78: “Hambone” b/w “Boot ‘Em Up” by Red Saunders and His Orchestra with Dolores Hawkins and the Hambone Kids/Red Saunders and His Orchestra. Okeh 6862. Recorded 1/18/52 and 8/24/51 in Chicago.

Image courtesy of The Rodgers & Hammerstein Archive of Recorded Sound.

Image courtesy of The Rodgers & Hammerstein Archive of Recorded Sound.

Theodore “Red” Saunders was born in Memphis, Tennessee in 1912. His mother died in 1913, so his sister brought him up to Chicago to live with her. At the age of 13, Red took his first drum lesson while attending school at St. Benedict’s. Three years later he’d get his first gig, playing with Stomp King. A few years later he was drumming for Ira Coffey’s Walkathonians. What’s a Walkathonian? Why, that’s a musician who plays for walkathons, which in the thirties was not a way to raise money for charities, but rather a contest in which the last couple standing won a prize after walking a loop ad nauseum. The events used to draw big crowds, believe it or not. A 1933 gig in Atlantic City was disrupted by the all-white Musicians Union local, who did not want a black orchestra supporting white walkers. Red found a gig with Curtis Mosby’s Harlem Scandals revue and did not look back.

Red continued to tour with different acts for the next couple of years, until he found himself back home and in the orchestra for the Delisa Club, a happening venue that billed itself as “The Harlem of Chicago.” By July, the leader had left and Red filled the vacancy. With the exception of a couple of short periods away, he stayed there until the club closed in 1958.

Red recorded with a number of labels and acts throughout the 1940’s, including many sides with his own orchestra. These are pretty hard to track down online, but one of his early songs on Okeh was available, and it’s a hoot. Here’s “Boot ‘Em Up.”

 

That was recorded in 1951 but wouldn’t be released until the following year, as the B side to Red Saunder’s one and only radio hit. “Hambone” was a collaboration between Red and three Chicago teens—Sammy McGrier, Ronnie Strong, and Delecta Clark; that last singer would later go on to some success as Dee Clark. The “Hambone Kids” performed a kind of percussive dance called the Hambone (or “dancing juba”) that involved rhythmic slapping of the chest, thighs and feet. It was a novelty song, to be sure, but one rooted in a Haitian tradition that went back to the 19th century, popularized by southern kids whose parents had moved them up north to Chicago. This was not the creation of a Brill Building songwriter trying to capitalize on a passing fad.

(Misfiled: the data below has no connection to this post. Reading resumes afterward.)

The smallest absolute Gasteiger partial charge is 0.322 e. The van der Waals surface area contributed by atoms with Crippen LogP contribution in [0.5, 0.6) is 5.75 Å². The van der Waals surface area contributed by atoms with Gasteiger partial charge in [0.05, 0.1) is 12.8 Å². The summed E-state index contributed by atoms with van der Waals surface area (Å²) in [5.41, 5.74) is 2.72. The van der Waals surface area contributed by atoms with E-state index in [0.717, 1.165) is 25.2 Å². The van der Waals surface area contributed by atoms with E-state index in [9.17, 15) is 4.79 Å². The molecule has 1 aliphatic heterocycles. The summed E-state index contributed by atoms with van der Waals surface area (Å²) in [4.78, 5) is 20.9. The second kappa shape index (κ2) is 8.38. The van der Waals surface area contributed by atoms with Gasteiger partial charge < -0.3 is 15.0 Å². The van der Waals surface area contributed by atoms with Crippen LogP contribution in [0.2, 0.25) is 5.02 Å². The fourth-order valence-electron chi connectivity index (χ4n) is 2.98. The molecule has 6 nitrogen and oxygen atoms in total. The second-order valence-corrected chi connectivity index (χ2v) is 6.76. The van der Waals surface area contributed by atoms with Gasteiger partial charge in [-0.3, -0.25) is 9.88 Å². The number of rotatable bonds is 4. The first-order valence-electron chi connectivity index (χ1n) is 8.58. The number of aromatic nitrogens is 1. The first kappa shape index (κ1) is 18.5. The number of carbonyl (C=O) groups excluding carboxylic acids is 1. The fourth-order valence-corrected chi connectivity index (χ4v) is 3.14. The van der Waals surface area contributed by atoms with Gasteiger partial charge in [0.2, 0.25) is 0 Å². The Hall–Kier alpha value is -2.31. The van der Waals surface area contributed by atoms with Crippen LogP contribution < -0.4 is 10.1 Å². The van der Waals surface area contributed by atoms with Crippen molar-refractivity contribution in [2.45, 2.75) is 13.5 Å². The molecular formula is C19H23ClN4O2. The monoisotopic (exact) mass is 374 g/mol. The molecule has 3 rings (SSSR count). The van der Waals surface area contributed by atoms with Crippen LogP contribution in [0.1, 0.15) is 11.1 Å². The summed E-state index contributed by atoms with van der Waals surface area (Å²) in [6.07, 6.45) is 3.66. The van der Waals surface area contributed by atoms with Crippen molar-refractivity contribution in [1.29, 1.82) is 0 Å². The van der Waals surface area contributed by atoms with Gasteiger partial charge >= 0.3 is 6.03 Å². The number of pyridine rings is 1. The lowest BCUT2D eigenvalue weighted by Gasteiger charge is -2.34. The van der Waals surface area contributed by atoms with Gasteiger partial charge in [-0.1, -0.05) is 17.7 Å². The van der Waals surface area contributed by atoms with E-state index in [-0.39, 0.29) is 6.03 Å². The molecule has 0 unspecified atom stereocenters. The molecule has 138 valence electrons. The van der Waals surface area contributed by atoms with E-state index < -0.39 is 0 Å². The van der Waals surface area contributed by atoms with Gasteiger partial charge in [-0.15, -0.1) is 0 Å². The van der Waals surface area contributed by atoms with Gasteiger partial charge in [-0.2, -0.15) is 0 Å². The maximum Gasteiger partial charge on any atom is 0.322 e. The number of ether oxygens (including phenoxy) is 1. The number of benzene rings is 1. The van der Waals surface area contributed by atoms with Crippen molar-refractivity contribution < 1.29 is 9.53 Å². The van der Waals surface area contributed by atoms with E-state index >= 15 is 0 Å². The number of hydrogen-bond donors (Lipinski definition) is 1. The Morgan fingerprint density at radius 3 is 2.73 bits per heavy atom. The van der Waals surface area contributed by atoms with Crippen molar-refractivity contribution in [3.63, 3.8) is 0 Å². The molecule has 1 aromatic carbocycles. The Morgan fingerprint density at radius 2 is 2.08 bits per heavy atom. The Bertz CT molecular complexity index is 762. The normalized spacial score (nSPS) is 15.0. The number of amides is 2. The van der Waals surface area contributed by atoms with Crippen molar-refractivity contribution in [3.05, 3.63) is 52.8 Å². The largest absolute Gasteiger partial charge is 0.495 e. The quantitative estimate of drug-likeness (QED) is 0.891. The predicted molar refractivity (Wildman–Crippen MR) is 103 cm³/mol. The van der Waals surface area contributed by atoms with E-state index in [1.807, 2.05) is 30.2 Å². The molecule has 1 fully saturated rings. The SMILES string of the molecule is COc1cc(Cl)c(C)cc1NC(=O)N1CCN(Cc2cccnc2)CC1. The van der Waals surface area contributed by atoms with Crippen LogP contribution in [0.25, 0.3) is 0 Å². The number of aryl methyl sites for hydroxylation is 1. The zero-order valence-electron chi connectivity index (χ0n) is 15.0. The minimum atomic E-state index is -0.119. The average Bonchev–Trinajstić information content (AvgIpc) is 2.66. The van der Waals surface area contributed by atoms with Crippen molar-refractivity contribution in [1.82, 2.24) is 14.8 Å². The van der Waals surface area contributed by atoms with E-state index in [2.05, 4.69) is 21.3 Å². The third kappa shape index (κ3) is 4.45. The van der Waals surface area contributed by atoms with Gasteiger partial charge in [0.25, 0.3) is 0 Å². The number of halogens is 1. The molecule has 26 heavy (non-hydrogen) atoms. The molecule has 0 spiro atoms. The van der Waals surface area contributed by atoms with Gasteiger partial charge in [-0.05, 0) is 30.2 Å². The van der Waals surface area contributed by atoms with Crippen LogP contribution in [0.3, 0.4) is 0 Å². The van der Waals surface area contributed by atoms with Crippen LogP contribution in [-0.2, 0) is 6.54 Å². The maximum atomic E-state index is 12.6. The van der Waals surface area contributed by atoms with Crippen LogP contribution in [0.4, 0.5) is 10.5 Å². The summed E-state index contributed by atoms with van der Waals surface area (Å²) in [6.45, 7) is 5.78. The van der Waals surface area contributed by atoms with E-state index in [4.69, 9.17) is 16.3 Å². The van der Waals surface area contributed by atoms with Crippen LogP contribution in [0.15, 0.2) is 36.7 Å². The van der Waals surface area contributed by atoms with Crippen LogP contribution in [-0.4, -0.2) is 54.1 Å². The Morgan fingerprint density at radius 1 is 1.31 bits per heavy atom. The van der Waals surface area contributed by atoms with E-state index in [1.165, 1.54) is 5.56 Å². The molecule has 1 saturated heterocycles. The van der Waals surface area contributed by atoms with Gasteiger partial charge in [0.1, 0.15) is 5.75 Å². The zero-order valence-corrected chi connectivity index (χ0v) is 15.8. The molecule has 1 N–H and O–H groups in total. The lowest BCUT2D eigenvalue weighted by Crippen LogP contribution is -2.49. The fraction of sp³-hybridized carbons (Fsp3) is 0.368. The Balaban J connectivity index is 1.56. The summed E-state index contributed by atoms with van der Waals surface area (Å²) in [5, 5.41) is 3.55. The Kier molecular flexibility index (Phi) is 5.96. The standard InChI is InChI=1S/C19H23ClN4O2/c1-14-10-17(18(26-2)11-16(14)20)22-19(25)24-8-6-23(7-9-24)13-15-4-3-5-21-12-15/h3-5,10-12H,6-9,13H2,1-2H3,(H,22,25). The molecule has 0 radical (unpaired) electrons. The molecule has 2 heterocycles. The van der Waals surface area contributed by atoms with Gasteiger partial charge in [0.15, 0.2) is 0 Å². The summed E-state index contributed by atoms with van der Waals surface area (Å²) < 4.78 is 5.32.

Of course that did not mean that other record companies couldn’t try their own versions of the song and cash in that way, especially since the song was #20 on the R&B charts and had sold 80,000 copies. Frankie Laine and Jo Stafford did a manic but soulless version that also sold well. So naturally, Okeh (and parent company Columbia) was eager to get the Hambone Kids back in the studio. The next single, “Zeke’l Zeke’l” was a lot of fun, but unfortunately failed to chart.

Columbia re-issued the Saunders version of “Hambone” in 1963 after it had been used as the theme song for a kid’s show, though it was an alternate take that added Dolores Hawkins doing some incredible “YEEEEAAAAHHHH”s (she just whistled on the original take) but subtracted the horn section. See what you think.

Red would continue to record his own songs and sit in with other artists in the studio while keeping his spot at the Delisa. 1953 was an especially good year. Here’s Red playing a simple but very effective beat for Big Joe Turner’s “Oke-She-Moke-She-Pop.”

And here he is backing Gospel dynamo Sister Rosetta Tharpe. As he often would, Red is playing with brushes, but sometimes the beat is so strong you’d swear he was using sticks.

As “Hambone” proved, Red had no problem sharing the beat with other percussionists. This was even more evident when he supported Ghanan drummer/percussionist Guy Warren on his album Africa Speaks—America Answers. It was perhaps the very first example of what would later be called “afro-beat.” Here’s “Monkeys and Butterflies.”

Red Saunders would continue to record throughout the 1960’s, albeit sporadically. His band had a long run at Chicago’s Regal theater, and Red continued to sit in with the likes of Duke Ellington and Louis Armstrong whenever they needed a substitute drummer. He died in 1981.

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